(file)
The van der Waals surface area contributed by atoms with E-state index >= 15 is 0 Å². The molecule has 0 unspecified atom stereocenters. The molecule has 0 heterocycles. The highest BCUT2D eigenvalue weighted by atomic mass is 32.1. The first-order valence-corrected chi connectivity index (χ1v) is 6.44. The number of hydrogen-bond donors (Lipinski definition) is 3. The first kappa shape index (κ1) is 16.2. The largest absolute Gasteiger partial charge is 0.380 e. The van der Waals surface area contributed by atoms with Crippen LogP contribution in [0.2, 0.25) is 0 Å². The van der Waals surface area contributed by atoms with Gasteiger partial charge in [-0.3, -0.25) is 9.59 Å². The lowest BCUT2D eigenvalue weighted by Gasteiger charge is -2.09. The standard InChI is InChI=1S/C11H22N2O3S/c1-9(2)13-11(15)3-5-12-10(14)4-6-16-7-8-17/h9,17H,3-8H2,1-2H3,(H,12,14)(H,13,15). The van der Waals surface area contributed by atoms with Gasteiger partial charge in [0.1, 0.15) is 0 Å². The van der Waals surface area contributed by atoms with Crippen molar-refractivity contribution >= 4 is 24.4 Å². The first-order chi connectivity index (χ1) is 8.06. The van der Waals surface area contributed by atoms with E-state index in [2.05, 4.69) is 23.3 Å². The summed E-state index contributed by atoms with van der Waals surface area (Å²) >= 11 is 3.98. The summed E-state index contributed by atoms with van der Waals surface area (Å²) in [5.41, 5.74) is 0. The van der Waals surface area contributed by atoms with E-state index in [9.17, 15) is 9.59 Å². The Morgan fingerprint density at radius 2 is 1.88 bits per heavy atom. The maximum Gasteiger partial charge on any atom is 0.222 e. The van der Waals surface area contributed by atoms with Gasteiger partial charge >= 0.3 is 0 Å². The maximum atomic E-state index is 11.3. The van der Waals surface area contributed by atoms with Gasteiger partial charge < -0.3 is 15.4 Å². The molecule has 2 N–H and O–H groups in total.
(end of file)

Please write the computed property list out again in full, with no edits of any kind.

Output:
The van der Waals surface area contributed by atoms with E-state index >= 15 is 0 Å². The molecule has 0 unspecified atom stereocenters. The molecule has 0 heterocycles. The highest BCUT2D eigenvalue weighted by atomic mass is 32.1. The first-order valence-corrected chi connectivity index (χ1v) is 6.44. The number of hydrogen-bond donors (Lipinski definition) is 3. The first kappa shape index (κ1) is 16.2. The largest absolute Gasteiger partial charge is 0.380 e. The van der Waals surface area contributed by atoms with Crippen LogP contribution in [0.2, 0.25) is 0 Å². The van der Waals surface area contributed by atoms with Gasteiger partial charge in [-0.3, -0.25) is 9.59 Å². The lowest BCUT2D eigenvalue weighted by Gasteiger charge is -2.09. The standard InChI is InChI=1S/C11H22N2O3S/c1-9(2)13-11(15)3-5-12-10(14)4-6-16-7-8-17/h9,17H,3-8H2,1-2H3,(H,12,14)(H,13,15). The van der Waals surface area contributed by atoms with Gasteiger partial charge in [0.1, 0.15) is 0 Å². The van der Waals surface area contributed by atoms with Crippen molar-refractivity contribution >= 4 is 24.4 Å². The first-order chi connectivity index (χ1) is 8.06. The van der Waals surface area contributed by atoms with E-state index in [2.05, 4.69) is 23.3 Å². The summed E-state index contributed by atoms with van der Waals surface area (Å²) >= 11 is 3.98. The summed E-state index contributed by atoms with van der Waals surface area (Å²) in [5.41, 5.74) is 0. The van der Waals surface area contributed by atoms with E-state index in [9.17, 15) is 9.59 Å². The Morgan fingerprint density at radius 2 is 1.88 bits per heavy atom. The maximum Gasteiger partial charge on any atom is 0.222 e. The van der Waals surface area contributed by atoms with Gasteiger partial charge >= 0.3 is 0 Å². The maximum atomic E-state index is 11.3. The van der Waals surface area contributed by atoms with Gasteiger partial charge < -0.3 is 15.4 Å². The molecule has 2 N–H and O–H groups in total.